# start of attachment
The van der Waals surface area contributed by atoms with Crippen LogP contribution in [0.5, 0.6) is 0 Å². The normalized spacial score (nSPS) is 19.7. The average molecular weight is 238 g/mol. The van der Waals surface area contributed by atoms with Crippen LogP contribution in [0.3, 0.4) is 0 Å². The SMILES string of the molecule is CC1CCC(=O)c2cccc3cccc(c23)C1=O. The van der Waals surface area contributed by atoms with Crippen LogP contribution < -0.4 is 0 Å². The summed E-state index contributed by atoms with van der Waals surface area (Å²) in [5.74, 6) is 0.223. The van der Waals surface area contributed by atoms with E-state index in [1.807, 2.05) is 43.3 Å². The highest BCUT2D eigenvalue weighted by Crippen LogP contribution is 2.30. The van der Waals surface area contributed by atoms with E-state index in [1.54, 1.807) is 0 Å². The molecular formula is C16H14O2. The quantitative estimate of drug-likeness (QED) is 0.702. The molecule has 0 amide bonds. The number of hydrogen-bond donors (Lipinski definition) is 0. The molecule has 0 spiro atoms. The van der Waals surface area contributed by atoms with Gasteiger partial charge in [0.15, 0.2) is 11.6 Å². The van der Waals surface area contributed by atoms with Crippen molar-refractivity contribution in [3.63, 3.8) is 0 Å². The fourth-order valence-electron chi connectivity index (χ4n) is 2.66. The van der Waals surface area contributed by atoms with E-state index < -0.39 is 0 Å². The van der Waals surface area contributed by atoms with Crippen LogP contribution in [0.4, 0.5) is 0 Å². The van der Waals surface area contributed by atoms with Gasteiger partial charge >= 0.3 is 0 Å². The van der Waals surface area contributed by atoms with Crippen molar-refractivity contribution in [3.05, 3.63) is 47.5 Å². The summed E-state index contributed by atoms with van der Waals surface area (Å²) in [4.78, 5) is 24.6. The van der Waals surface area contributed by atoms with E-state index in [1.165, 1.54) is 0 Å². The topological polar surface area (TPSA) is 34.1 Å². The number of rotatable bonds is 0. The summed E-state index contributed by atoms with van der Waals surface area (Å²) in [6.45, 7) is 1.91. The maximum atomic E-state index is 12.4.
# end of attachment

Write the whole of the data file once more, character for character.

The van der Waals surface area contributed by atoms with Crippen LogP contribution in [0.5, 0.6) is 0 Å². The normalized spacial score (nSPS) is 19.7. The average molecular weight is 238 g/mol. The van der Waals surface area contributed by atoms with Crippen LogP contribution in [0.3, 0.4) is 0 Å². The SMILES string of the molecule is CC1CCC(=O)c2cccc3cccc(c23)C1=O. The van der Waals surface area contributed by atoms with Crippen LogP contribution < -0.4 is 0 Å². The summed E-state index contributed by atoms with van der Waals surface area (Å²) in [5.74, 6) is 0.223. The van der Waals surface area contributed by atoms with E-state index in [1.807, 2.05) is 43.3 Å². The highest BCUT2D eigenvalue weighted by Crippen LogP contribution is 2.30. The van der Waals surface area contributed by atoms with E-state index in [1.54, 1.807) is 0 Å². The molecular formula is C16H14O2. The quantitative estimate of drug-likeness (QED) is 0.702. The molecule has 0 amide bonds. The number of hydrogen-bond donors (Lipinski definition) is 0. The molecule has 0 spiro atoms. The van der Waals surface area contributed by atoms with Gasteiger partial charge in [0.15, 0.2) is 11.6 Å². The van der Waals surface area contributed by atoms with Crippen molar-refractivity contribution in [3.63, 3.8) is 0 Å². The fourth-order valence-electron chi connectivity index (χ4n) is 2.66. The van der Waals surface area contributed by atoms with E-state index < -0.39 is 0 Å². The van der Waals surface area contributed by atoms with Crippen LogP contribution in [0.4, 0.5) is 0 Å². The van der Waals surface area contributed by atoms with Gasteiger partial charge >= 0.3 is 0 Å². The van der Waals surface area contributed by atoms with Crippen molar-refractivity contribution in [3.05, 3.63) is 47.5 Å². The summed E-state index contributed by atoms with van der Waals surface area (Å²) in [4.78, 5) is 24.6. The van der Waals surface area contributed by atoms with E-state index in [1.165, 1.54) is 0 Å². The topological polar surface area (TPSA) is 34.1 Å². The number of rotatable bonds is 0. The summed E-state index contributed by atoms with van der Waals surface area (Å²) in [6.45, 7) is 1.91. The maximum atomic E-state index is 12.4.